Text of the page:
: April’s (Taraji P. Henson
) life of drinking, clubs and bad men is uprooted when she is forced to take care of her niece and nephews. Through religion, music and Madea (Tyler Perry
), April finds her way -- Tyler Perry style.
: I Can Do Bad All by Myself
is what Tyler Perry is best at -- a woman's film that provides escapism from the harsh realities of life. In reality, a good song and church will not be enough to find a good man, but on the big screen it's just enough to entertain. Regardless of how you feel about Perry, it's pretty tough to knock his hustle (unless you're Spike Lee of course
); the man is making moves and employing Black actors.
Critics will still complain about melodramatic writing, soap opera-type scenarios and high moral codes. I Can Do Bad All by Myself
is for a specific audience and not for the critics.
What really propels Perry's latest flick is the excellent performances from Brian J. White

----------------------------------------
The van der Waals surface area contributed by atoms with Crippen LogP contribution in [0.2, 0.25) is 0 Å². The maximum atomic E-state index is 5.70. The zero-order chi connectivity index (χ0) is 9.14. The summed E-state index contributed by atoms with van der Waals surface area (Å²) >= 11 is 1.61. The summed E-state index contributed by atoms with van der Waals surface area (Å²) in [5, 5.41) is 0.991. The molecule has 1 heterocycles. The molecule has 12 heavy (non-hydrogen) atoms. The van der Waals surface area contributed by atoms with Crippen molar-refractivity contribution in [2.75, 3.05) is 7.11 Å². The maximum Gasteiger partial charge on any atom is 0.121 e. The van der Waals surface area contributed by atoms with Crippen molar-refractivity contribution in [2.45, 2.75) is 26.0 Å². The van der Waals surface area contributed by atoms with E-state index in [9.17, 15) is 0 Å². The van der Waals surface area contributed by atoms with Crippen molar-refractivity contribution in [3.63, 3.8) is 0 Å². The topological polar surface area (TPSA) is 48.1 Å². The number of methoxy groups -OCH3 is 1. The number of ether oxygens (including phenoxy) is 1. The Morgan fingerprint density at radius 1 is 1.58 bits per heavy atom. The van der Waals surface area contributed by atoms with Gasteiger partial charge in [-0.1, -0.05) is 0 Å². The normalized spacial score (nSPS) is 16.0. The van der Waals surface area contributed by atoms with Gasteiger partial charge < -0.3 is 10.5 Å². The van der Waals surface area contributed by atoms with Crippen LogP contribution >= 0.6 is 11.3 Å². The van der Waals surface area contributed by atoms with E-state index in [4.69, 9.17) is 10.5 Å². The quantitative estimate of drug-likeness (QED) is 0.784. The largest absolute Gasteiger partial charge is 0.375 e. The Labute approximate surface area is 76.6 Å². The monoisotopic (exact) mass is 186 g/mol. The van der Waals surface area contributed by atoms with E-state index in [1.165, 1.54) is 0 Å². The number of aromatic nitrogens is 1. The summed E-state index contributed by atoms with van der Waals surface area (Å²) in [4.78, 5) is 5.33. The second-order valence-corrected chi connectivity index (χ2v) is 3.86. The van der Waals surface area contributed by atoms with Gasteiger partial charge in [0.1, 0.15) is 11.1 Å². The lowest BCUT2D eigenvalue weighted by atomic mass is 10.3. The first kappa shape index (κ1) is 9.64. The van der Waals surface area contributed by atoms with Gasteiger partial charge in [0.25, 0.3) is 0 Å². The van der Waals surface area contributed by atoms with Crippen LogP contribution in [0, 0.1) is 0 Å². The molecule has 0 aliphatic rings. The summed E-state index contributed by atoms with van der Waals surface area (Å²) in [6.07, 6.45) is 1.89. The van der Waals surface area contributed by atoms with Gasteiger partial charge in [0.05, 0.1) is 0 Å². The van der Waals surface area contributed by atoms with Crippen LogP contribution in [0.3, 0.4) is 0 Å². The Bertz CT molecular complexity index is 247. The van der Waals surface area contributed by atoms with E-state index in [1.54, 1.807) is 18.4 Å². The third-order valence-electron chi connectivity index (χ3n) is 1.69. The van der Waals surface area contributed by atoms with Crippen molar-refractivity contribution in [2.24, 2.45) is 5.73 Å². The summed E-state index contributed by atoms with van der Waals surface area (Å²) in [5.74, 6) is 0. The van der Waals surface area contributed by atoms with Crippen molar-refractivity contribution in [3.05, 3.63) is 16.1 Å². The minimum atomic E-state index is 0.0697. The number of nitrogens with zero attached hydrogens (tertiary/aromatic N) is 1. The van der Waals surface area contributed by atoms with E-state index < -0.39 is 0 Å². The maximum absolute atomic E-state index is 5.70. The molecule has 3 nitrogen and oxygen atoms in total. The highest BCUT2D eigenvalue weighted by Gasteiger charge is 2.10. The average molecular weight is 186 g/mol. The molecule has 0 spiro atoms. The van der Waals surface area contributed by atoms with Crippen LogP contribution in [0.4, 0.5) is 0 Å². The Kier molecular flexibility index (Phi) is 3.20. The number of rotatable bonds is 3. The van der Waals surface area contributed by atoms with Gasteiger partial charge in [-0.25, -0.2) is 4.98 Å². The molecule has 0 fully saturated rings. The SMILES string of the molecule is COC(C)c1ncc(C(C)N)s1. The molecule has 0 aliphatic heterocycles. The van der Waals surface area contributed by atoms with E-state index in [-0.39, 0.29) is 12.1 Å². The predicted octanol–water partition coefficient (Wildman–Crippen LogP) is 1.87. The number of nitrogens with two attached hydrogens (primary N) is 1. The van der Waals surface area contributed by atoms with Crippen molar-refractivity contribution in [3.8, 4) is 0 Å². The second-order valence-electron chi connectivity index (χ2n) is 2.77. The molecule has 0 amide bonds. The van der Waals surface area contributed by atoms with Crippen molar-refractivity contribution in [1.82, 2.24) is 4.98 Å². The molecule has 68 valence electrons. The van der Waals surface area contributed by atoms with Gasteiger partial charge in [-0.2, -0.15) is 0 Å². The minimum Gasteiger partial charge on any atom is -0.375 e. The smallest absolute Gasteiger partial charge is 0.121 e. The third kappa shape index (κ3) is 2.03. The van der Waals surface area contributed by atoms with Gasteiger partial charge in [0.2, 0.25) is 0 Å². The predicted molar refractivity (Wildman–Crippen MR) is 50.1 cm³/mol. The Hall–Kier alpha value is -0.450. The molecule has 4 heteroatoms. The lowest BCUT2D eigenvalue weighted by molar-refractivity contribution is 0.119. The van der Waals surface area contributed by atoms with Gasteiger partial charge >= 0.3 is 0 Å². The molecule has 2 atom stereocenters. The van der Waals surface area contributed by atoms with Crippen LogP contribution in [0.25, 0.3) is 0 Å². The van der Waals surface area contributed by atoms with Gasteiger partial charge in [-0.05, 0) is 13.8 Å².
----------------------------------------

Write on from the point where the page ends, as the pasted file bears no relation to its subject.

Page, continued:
, Adam Rodriguez
and Hope Oladie Wilson
. The cast is in the moment in every scene with chemistry and flair, even through implausible scenarios.
Of course there is Taraji P. Henson, who is the Mary J. Blige of film. The Oscar nominee isn't afraid of a tear, scream or subtlety. It seems nearly impossible for Henson to make a bad movie.
Mary J. Blige is also a clear standout, playing Taraji's best friend, Tanya. We all give singers the side eye when they venture into film, but Mary was a natural. Her words didn't sound scripted and while music is clearly her first love, I think Mary has a good chance at being a bonafide actress.
Madea is always a pleasure. She is anti-church, gun toting and quick witted. In every Tyler Perry film, I always want to see more Madea. I look forward to a Perry film where the movie is solely about Madea and no other intertwining plots.
Overall, I Can Do Bad All by Myself
serves its purpose to the audience it’s speaking to.
I Can Do Bad All by Myself
is in theaters today.